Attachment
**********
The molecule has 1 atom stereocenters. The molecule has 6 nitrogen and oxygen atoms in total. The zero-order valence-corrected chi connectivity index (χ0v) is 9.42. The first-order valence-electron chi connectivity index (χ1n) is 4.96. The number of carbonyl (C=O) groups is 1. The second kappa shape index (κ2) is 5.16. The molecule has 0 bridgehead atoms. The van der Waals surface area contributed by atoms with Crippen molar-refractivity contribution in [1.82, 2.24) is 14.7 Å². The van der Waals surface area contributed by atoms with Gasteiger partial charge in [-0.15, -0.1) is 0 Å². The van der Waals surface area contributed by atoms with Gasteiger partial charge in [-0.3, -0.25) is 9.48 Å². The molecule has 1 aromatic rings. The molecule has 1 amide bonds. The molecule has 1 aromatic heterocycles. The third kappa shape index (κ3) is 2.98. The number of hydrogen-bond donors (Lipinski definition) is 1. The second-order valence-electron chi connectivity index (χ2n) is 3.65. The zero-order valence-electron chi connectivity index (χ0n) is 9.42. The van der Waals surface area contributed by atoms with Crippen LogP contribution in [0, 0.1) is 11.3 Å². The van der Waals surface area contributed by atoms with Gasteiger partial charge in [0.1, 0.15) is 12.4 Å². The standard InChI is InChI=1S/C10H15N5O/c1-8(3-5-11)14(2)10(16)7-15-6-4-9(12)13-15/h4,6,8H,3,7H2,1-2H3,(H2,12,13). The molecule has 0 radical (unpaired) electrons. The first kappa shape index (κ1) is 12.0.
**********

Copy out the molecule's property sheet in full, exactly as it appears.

The molecule has 1 atom stereocenters. The molecule has 6 nitrogen and oxygen atoms in total. The zero-order valence-corrected chi connectivity index (χ0v) is 9.42. The first-order valence-electron chi connectivity index (χ1n) is 4.96. The number of carbonyl (C=O) groups is 1. The second kappa shape index (κ2) is 5.16. The molecule has 0 bridgehead atoms. The van der Waals surface area contributed by atoms with Crippen molar-refractivity contribution in [1.82, 2.24) is 14.7 Å². The van der Waals surface area contributed by atoms with Gasteiger partial charge in [-0.15, -0.1) is 0 Å². The van der Waals surface area contributed by atoms with Gasteiger partial charge in [-0.3, -0.25) is 9.48 Å². The molecule has 1 aromatic rings. The molecule has 1 amide bonds. The molecule has 1 aromatic heterocycles. The third kappa shape index (κ3) is 2.98. The number of hydrogen-bond donors (Lipinski definition) is 1. The second-order valence-electron chi connectivity index (χ2n) is 3.65. The zero-order valence-electron chi connectivity index (χ0n) is 9.42. The van der Waals surface area contributed by atoms with Crippen LogP contribution in [0, 0.1) is 11.3 Å². The van der Waals surface area contributed by atoms with Gasteiger partial charge in [0.1, 0.15) is 12.4 Å². The standard InChI is InChI=1S/C10H15N5O/c1-8(3-5-11)14(2)10(16)7-15-6-4-9(12)13-15/h4,6,8H,3,7H2,1-2H3,(H2,12,13). The molecule has 0 radical (unpaired) electrons. The first kappa shape index (κ1) is 12.0.